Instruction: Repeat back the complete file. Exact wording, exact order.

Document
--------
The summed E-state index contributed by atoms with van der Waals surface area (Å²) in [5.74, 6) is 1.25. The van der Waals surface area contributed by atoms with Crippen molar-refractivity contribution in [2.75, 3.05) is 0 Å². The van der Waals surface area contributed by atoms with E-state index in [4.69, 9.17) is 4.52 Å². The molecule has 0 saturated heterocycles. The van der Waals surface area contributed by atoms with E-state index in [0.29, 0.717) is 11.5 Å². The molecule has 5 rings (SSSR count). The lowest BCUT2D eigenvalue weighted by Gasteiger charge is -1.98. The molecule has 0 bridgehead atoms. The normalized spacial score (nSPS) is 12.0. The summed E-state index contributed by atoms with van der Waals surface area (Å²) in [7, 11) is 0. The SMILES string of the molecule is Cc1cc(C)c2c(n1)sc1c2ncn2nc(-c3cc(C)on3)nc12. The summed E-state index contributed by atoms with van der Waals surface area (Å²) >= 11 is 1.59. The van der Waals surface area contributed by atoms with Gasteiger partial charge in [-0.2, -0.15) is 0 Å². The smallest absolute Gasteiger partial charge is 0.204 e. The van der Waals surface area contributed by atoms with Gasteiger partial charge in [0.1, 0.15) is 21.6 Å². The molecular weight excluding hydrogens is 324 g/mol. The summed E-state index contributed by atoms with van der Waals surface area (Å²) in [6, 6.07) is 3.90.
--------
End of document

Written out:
The summed E-state index contributed by atoms with van der Waals surface area (Å²) in [5.74, 6) is 1.25. The van der Waals surface area contributed by atoms with Crippen molar-refractivity contribution in [2.75, 3.05) is 0 Å². The van der Waals surface area contributed by atoms with E-state index in [4.69, 9.17) is 4.52 Å². The molecule has 0 saturated heterocycles. The van der Waals surface area contributed by atoms with E-state index in [0.29, 0.717) is 11.5 Å². The molecule has 5 rings (SSSR count). The lowest BCUT2D eigenvalue weighted by Gasteiger charge is -1.98. The molecule has 0 bridgehead atoms. The normalized spacial score (nSPS) is 12.0. The summed E-state index contributed by atoms with van der Waals surface area (Å²) in [7, 11) is 0. The SMILES string of the molecule is Cc1cc(C)c2c(n1)sc1c2ncn2nc(-c3cc(C)on3)nc12. The summed E-state index contributed by atoms with van der Waals surface area (Å²) >= 11 is 1.59. The van der Waals surface area contributed by atoms with Gasteiger partial charge in [-0.2, -0.15) is 0 Å². The smallest absolute Gasteiger partial charge is 0.204 e. The van der Waals surface area contributed by atoms with Gasteiger partial charge in [0.1, 0.15) is 21.6 Å². The molecular weight excluding hydrogens is 324 g/mol. The summed E-state index contributed by atoms with van der Waals surface area (Å²) in [6, 6.07) is 3.90.